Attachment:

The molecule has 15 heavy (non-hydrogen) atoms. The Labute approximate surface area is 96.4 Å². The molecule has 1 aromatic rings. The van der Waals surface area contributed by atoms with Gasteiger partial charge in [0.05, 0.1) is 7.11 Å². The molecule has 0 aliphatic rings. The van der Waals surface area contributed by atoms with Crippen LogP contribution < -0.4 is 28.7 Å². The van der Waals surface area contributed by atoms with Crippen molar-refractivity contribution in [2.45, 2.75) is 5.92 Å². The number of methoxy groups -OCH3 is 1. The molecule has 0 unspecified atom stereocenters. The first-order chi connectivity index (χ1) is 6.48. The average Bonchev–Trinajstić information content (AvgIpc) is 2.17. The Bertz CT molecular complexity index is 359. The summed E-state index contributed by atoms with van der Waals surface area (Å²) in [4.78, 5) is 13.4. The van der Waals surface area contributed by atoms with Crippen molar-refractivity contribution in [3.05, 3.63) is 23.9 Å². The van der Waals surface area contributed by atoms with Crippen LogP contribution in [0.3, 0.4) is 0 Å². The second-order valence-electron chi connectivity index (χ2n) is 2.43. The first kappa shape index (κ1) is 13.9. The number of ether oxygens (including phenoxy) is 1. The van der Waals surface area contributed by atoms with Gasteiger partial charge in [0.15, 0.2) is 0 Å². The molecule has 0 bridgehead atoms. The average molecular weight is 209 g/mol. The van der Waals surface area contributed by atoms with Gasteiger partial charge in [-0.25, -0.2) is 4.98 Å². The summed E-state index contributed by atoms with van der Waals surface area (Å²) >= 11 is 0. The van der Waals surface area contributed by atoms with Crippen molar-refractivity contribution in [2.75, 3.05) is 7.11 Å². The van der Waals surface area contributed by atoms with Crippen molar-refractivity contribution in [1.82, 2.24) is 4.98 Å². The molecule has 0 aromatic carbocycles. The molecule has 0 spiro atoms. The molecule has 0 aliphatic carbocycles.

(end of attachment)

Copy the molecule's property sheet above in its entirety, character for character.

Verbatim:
The molecule has 15 heavy (non-hydrogen) atoms. The Labute approximate surface area is 96.4 Å². The molecule has 1 aromatic rings. The van der Waals surface area contributed by atoms with Gasteiger partial charge in [0.05, 0.1) is 7.11 Å². The molecule has 0 aliphatic rings. The van der Waals surface area contributed by atoms with Crippen LogP contribution < -0.4 is 28.7 Å². The van der Waals surface area contributed by atoms with Crippen molar-refractivity contribution in [2.45, 2.75) is 5.92 Å². The number of methoxy groups -OCH3 is 1. The molecule has 0 unspecified atom stereocenters. The first-order chi connectivity index (χ1) is 6.48. The average Bonchev–Trinajstić information content (AvgIpc) is 2.17. The Bertz CT molecular complexity index is 359. The summed E-state index contributed by atoms with van der Waals surface area (Å²) in [4.78, 5) is 13.4. The van der Waals surface area contributed by atoms with Crippen molar-refractivity contribution in [3.05, 3.63) is 23.9 Å². The van der Waals surface area contributed by atoms with Crippen LogP contribution in [0.3, 0.4) is 0 Å². The second-order valence-electron chi connectivity index (χ2n) is 2.43. The first kappa shape index (κ1) is 13.9. The number of ether oxygens (including phenoxy) is 1. The van der Waals surface area contributed by atoms with Gasteiger partial charge in [0.15, 0.2) is 0 Å². The molecule has 0 bridgehead atoms. The average molecular weight is 209 g/mol. The van der Waals surface area contributed by atoms with Gasteiger partial charge in [-0.25, -0.2) is 4.98 Å². The summed E-state index contributed by atoms with van der Waals surface area (Å²) >= 11 is 0. The van der Waals surface area contributed by atoms with Crippen molar-refractivity contribution in [2.75, 3.05) is 7.11 Å². The van der Waals surface area contributed by atoms with Crippen molar-refractivity contribution in [1.82, 2.24) is 4.98 Å². The molecule has 0 aromatic carbocycles. The molecule has 0 spiro atoms. The molecule has 0 aliphatic carbocycles.